Children’s safety must be considered by immigration officials

The risk of violence from a parent is one of the factors that
can be considered when children apply for leave to enter the United
Kingdom. This was the decision of the court of appeal on 4 February
2003 in the case of  B and Another v the Home Secretary.

It held that when a decision is made, that considered whether a
child is ‘accommodated adequately’ under rule 297(iv) of the
immigration rules, the Immigration Appeal Tribunal could take into
account the risk of violence from a parent. The rule should not be
interpreted so narrowly that only the physical suitability of the
accommodation is assessed.

The case concerned children who resided with their grandparents
in India, and had done so for all of their lives. They made three
applications for leave to enter the United Kingdom to live with
their parents. In each case they were unsuccessful. This was an
appeal from the last decision of the Immigration Appeal Tribunal
(IAT) on 23 July 2002 to dismiss their appeal from the decision of
the Immigration Adjudicator.

In March 2001 the entry clearance officer dismissed the last of
their applications on the grounds that there would be inadequate
accommodation and maintenance of the children, and a very real
threat of risk of violence from their parents. In coming to this
conclusion he relied upon the following facts:

– Another child of the parents had died in suspicious
– A report submitted by social services revealed that other
children of the parents had been taken into care following physical
assault by both parents

The adjudicator dismissed the subsequent appeal, and the IAT
dismissed the further appeal. The Adjudicator and the IAT both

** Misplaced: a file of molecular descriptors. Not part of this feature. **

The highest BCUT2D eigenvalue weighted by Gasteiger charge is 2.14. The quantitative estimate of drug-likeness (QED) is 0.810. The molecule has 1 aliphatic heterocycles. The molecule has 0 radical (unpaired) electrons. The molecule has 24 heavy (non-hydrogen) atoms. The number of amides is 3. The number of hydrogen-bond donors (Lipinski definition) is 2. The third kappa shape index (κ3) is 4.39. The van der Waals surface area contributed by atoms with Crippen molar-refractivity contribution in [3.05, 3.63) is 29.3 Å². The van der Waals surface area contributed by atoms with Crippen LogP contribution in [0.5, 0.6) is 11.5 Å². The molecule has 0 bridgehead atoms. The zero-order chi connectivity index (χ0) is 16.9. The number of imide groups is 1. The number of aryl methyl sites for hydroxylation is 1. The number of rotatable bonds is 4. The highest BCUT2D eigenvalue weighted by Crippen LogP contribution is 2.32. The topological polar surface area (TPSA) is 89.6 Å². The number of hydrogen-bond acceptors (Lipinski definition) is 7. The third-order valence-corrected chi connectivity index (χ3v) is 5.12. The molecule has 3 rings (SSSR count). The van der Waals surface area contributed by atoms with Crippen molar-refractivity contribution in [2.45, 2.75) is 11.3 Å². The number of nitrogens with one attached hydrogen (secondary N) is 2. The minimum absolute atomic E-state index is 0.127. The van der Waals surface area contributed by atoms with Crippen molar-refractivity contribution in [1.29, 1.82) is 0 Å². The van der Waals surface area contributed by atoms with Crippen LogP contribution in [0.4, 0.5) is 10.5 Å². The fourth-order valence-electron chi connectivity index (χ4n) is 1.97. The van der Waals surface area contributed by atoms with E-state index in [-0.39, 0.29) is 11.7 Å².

ruled that rule 297(iv) should be given a wider interpretation to
include factors other than the physical state of the premises in
which the applicants would live.

The court of appeal upheld the IAT’s ruling. Whilst the children
had argued that the rule should be given a narrow interpretation
(rule 297(1)(f) makes express reference to suitable arrangements
for the care of children, yet rule 297(iv) does not; therefore
suitability of child care arrangements was irrelevant when
considering the application of that rule), the court disagreed. It
was a nonsense to interpret the rule in a way that would mean that
a child would be given leave to enter if he was likely to be
subject to physical abuse, even if the accommodation he was going
to be living in was immaculate. That could not have been
parliament’s intention when drafting the rules.

Comment: Following the outcome of this case, the immigration
system needs to have accurate information as to the risk factors
facing children who wish to enter the UK from abroad. Following on
from the recommendations of the Laming Inquiry into the
circumstances of Victoria Climbie’s death, that social work
staff should know how to access information on vulnerable children
from other countries (recommendation No 57), this decision adds to
the requirements for social workers to know, not only how to access
information, but to whom it should be provided.

Bernadette Livesey

Human Rights Solicitor

Walker Morris

More from Community Care

Comments are closed.